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Merkel, Harper talk trade, resources

By Jessica Murphy, Senior Washington Correspondent

OTTAWA -  ­ Prime Minister Stephen Harper has got German Chancellor Angela Merkel on side to push for a speedy conclusion to the Canada-European Union free-trade talks.

Harper made it clear that wrapping up the negotiations on the ambitious deal -- estimated to add $12 billion to Canada's GDP annually if ratified -- is a priority and he wants Merkel to use her influence to pressure her European counterparts on the agreement.

"At a time when there is lack of growth in the world, we -- Canada and Germany -- are convinced free trade is one of the best engines of growth," Merkel said at a joint news conference in Ottawa on Thursday.

The chancellor, in Ottawa for an official visit, added she would push her counterparts to meet the deadline of concluding talks by the end of the year.

Still, not everyone is keen on the potential deal. Unions, municipalities and environmental activists fear the pact could weaken health and environmental regulations, and open government procurement contracts to European competitors.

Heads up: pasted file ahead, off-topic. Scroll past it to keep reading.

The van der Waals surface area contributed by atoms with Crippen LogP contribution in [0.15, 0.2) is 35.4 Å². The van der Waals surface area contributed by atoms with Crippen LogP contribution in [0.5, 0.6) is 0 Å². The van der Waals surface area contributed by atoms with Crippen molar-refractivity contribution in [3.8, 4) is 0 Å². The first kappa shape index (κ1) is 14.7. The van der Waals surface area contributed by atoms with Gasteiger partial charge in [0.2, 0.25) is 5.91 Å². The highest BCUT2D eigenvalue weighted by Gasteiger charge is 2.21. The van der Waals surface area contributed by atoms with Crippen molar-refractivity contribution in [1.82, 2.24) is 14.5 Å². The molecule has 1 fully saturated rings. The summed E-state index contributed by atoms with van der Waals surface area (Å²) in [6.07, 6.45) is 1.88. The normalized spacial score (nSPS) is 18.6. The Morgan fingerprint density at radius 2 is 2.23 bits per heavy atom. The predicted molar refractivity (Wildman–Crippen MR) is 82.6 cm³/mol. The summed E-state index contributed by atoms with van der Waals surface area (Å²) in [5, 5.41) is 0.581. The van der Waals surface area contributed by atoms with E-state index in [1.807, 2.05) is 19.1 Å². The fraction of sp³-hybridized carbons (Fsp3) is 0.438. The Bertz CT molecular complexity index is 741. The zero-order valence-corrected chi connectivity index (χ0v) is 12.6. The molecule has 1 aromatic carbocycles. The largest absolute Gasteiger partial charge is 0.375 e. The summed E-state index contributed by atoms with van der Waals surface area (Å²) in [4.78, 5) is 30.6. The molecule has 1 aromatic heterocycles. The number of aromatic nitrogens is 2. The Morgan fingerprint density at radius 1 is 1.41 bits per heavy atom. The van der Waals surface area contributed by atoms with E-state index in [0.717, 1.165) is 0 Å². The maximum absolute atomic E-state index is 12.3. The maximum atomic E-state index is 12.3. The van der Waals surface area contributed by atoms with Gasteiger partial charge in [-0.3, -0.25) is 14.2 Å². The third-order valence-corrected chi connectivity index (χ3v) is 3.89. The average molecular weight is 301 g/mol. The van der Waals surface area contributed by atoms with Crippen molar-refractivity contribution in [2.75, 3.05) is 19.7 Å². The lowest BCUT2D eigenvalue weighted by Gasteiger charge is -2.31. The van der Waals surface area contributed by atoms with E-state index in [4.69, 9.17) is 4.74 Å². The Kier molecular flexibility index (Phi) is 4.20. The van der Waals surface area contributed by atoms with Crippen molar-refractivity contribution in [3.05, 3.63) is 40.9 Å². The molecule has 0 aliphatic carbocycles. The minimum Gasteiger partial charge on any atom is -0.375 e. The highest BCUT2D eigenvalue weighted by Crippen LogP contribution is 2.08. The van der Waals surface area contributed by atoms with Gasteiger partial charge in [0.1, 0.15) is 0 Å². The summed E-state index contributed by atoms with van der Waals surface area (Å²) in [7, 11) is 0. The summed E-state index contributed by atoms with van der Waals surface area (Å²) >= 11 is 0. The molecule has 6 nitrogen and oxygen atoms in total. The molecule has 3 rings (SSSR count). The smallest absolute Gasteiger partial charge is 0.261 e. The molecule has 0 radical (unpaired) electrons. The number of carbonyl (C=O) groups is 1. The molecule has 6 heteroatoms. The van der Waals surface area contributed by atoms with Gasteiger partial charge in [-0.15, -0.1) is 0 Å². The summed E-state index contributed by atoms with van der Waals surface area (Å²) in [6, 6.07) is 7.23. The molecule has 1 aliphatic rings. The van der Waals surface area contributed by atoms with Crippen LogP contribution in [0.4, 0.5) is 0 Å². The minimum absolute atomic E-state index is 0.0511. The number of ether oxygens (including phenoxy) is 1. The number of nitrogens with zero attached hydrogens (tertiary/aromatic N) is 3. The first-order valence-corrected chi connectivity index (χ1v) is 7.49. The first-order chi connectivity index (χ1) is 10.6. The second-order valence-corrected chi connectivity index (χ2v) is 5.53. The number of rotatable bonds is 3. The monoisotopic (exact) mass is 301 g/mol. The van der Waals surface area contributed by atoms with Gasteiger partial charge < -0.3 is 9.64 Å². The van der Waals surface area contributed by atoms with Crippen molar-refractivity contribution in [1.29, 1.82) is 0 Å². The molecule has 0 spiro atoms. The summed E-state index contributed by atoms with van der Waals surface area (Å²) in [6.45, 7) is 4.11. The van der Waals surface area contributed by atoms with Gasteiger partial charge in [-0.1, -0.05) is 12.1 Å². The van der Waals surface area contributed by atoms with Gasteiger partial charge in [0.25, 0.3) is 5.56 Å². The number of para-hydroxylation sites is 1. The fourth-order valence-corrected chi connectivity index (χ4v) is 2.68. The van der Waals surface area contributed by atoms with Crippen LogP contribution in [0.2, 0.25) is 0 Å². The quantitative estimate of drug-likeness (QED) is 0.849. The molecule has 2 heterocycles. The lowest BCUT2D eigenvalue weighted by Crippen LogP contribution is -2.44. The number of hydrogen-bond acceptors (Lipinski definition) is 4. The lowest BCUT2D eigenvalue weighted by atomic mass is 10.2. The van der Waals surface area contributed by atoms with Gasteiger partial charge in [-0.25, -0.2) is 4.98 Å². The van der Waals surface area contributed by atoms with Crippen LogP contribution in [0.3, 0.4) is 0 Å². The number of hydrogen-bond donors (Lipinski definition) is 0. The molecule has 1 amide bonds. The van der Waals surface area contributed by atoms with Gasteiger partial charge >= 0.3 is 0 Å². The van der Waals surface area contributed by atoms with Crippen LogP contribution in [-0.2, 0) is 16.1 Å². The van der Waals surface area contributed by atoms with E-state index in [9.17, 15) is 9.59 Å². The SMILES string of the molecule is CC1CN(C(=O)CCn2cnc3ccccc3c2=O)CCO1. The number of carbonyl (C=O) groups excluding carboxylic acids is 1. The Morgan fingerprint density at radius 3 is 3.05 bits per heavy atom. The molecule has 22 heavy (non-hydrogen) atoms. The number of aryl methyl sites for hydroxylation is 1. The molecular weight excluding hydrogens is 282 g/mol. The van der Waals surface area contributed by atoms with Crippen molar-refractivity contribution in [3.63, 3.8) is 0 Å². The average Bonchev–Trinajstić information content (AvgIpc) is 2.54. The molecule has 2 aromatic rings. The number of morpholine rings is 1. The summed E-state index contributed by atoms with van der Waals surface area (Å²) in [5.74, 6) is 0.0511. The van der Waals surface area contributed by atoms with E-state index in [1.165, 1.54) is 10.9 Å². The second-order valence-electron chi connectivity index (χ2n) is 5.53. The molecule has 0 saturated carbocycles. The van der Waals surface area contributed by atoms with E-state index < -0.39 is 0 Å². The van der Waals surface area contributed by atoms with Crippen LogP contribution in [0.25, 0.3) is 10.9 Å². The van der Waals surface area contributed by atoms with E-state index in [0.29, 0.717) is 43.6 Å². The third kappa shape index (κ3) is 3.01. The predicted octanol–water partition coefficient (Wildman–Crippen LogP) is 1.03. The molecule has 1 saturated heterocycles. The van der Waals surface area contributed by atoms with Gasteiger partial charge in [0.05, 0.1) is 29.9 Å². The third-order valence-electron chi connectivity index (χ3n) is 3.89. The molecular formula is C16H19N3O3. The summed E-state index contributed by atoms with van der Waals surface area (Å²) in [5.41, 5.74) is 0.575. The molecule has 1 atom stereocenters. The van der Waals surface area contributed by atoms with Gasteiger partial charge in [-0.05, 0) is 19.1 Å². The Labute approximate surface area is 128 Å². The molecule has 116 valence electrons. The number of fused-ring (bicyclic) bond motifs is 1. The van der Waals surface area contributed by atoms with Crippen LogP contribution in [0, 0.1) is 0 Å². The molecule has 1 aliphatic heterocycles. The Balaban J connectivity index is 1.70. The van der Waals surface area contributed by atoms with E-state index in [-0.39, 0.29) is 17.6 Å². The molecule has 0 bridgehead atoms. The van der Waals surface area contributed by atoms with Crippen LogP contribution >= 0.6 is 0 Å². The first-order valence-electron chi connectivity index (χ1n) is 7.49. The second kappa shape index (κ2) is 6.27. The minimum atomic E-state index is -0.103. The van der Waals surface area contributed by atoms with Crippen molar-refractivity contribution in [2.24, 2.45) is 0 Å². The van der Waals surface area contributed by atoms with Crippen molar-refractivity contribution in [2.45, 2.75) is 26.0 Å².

The leaders also tackled the Eurozone debt crisis, with Harper expressing confidence the Europeans -- with "the chancellor's leadership" -- are ready to deal with the fundamental problems in their economies.

Publicly, Harper and Merkel steered clear of any contentious issues, with the prime minister staying mum on Europe's handling of the debt crisis and Merkel skirting around Canada's refusal to contribute to the International Monetary Fund's bailout pot for the Eurozone.

Canada and the U.S. have refused to pitch in to the IMF fund, with Canada saying Europe has the means to handle its own problems.

Also on the agenda was natural resources, with Merkel noting that Canada was among the world's top suppliers.

"In the next decades to come, we trust that we will co-operate very closely in this particular area, that we will embark on a joint path of extracting these raw materials," she said.

The EU is weighing classifying oilsands crude as a "dirtier" class of oil, something Canada has lobbied against and industry fears would impose a heavy administrative burden.

Merkel acknowledged she was "familiar with the problem" of oilsands extraction, but noted other forms of energy extraction also produced greenhouse gas emissions.

The two leaders have met before at G8 and G20 summits, but this is Merkel's first bilateral visit to Canada.

Former chancellor Gerhard Schroder was the last German leader to come to Canada for a bilateral visit, in 2002.

 


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